The Obama administration may not have reached its ambitious goal to end veteran homelessness, but the effort itself — and its tremendous success — revealed an important truth: an end to homelessness, veteran and otherwise, is within our reach, if only we want to grab it.

President Barack Obama set the goal in 2010, pledging to end veteran homelessness by 2015. The deadline was later reset to 2016 and then set aside altogether, with the agencies and organizations involved in the initiative now committed to a longer fight.

But that doesn’t make it a failure. Veteran homelessness is down 47 percent since 2010, with about 35,000 veterans finding homes. According to the U.S. Department of Housing and Urban Development, veteran homelessness has been effectively ended in Connecticut, Delaware and Virginia, as well as in about 35 communities.

The progress was made through a program that offers vouchers through HUD that allow veterans to obtain housing, along with case management and clinical services through the Department of Veteran Affairs that address the conditions that often lead to homelessness, such as mental illness, substance abuse and lack of job skills.

From 2008-2016, 90,000 housing vouchers were distributed, at a cost of $635 million. The total federal funding dedicated toward veteran homelessness increased from $399 million in 2009 to $1.37 billion in 2014.

The increased funding and attention given to the problem led to improved coordination between federal agencies and the nonprofit organizations that deliver services, and it sent a clear message that homeless veterans were a priority. As a result, homeless veterans were increasingly identified and put on the right path with the right supports.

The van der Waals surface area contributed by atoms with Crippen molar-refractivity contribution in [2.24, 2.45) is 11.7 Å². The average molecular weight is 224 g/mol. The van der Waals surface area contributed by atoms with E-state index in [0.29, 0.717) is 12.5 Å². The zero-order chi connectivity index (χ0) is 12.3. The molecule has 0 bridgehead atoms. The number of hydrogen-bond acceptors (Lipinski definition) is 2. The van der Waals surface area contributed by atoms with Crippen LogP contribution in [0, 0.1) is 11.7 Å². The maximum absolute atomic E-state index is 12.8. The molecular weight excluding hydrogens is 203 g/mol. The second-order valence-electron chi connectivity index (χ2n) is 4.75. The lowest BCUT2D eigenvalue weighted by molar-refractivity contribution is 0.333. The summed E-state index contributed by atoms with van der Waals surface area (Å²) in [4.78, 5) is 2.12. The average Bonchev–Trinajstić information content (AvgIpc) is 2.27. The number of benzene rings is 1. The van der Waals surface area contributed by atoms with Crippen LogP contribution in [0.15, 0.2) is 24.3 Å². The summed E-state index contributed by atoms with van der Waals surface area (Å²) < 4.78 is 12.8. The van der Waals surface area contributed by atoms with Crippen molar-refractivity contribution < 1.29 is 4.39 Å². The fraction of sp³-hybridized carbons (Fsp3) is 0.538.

In Maine, the number of homeless veterans has been falling steadily as homeless vets were found and pointed toward the newly enhanced services. In addition, organizations like the Preble Street Veterans Housing Services work to single out vulnerable veterans and prevent homelessness in the first place.

Now, programs such as the Cabin in the Woods in Chelsea, on the grounds of the VA hospital at Togus, and an Augusta home for female veterans aim to provide housing and services for veterans, allowing them to get on their feet.

The same approach should be replicated in a wider way. Besides their status as former members of the military, there is nothing separating homeless veterans from the homeless population as a whole. They all face the same factors — untreated mental illness and substance abuse, disability, lack of affordable housing, insufficient public assistance, and persistent unemployment and poverty.

The veteran initiative overcame those factors, and there’s no reason it can’t work with the wider homeless population too — it will just take the same well-funded and dedicated effort. The homeless need access to health care and job training. They need vouchers and affordable housing, especially in places like Portland where the housing market is tight.

The experience with veterans shows we can all but end homelessness — we just have to make it a priority.

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